Dallas is not a one man show, though. We have our in-house designers that work closely with the Android team to iterate on features and help provide structure to the design process. Over the course of the 2.0 release, the design team collaborated with the Android team to build a Style Guide that can be reused throughout the application. With our Style Guide in hand, Dallas and I can make safe assumptions about our design decisions without running risk of violating over-arching design principles in the application. Our Style Guide draws heavily from the Android platform’s Style Guide and it helps that our chief mobile designer, Mladen, is as in love with Material Design as we are.

Finally, we have a product development team that’s committed to producing not just a quality product, but a quality Android product. To SeatGeek, that means staying true to the Android platform’s design guidelines; monitoring our application’s performance in terms of network usage, battery drain, and error rates; and targeting Android devices running Ice Cream Sandwich and higher. We understand that there may be Android users still running a version <4.0 of the OS, but we care much more about developer sanity and productivity than potential user base – plus, SeatGeek is killing it with users running Android 4.4.

Being Whimsical

If you spend any time around our Android team, you may hear the word “whimsy.” You may even hear it a few times. Alright, you’ll probably hear it a lot. “Whimsy” is our descriptor for what most people would call “delightful design details.” We love whimsy around here, because we believe that those little details are part of what keep our users coming back. Also, they’re fun to build.

One of our favorites is the empty state indicator in our My Performers section of the app. When an authenticated user visits this screen, usually they’ll see all the performers they’ve tracked for event updates and notifications. But if the user is new, they may not have any performers to show yet. Since people love their favorite performers, we knew that a heart was the perfect icon to display here. The problem is, a static heart icon lacks “whimsy” (and life). To correct this and make our heart more lifelike, we decided to make it beat:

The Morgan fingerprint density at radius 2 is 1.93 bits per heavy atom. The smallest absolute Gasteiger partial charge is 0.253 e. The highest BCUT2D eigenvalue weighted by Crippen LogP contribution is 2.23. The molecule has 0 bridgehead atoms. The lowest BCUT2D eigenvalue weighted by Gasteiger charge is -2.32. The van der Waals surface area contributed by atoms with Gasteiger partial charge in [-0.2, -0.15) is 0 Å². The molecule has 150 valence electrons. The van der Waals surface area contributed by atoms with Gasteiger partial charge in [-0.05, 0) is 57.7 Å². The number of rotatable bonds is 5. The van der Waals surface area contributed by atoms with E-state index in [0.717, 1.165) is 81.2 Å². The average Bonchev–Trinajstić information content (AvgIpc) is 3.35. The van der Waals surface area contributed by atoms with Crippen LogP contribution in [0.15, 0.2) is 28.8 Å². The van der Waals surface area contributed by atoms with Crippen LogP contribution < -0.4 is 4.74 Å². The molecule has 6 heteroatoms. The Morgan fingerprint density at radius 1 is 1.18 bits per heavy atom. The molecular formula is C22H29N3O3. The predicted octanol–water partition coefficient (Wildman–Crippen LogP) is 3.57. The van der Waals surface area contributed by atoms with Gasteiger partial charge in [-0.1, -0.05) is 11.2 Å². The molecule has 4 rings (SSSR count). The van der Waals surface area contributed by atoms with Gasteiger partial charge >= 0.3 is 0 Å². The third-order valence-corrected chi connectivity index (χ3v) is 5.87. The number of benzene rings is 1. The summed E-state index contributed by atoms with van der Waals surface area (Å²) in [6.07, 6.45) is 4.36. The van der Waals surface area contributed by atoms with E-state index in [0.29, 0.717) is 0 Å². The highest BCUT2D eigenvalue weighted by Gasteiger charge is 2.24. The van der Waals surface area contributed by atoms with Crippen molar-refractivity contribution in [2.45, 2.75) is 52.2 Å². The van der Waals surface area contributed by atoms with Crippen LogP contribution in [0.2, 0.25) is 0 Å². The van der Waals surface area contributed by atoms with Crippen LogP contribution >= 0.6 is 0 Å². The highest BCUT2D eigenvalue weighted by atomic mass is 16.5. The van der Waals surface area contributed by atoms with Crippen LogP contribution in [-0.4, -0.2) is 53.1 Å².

In making the heart beat, we probably could have used a simple, repeating scale up-scale down animation. We decided to be a little more accurate than that. We wanted to model a real heart beating, so we dusted off our old anatomy textbooks and studied the T-wave produced by an ECG machine. We plotted out one full period of the wave and extracted mostly-accurate timings for each phase of the wave (for a mathematical breakdown of the ECG Fourier series, this is a good start). We popped these timings into our code and the result did not disappoint. It’s the little details like a heart beating that we strive to get right to take our app to the next level.

Final Thoughts

We believe we have all the right pieces for building a successful Android app at a small scale here at SeatGeek. We have great tools, the foundation of an incredible team, and our app is packed full of “whimsy.” If you’re working on a small Android development team and you’re looking to improve your process, look no further than investing in your tools, improving developer sanity, and evaluating your team’s commitment to building a product your users will love. Your developers will thank you, and your users will follow–whimsically.

Oh and by the way, if any of this interests you, we’re hiring.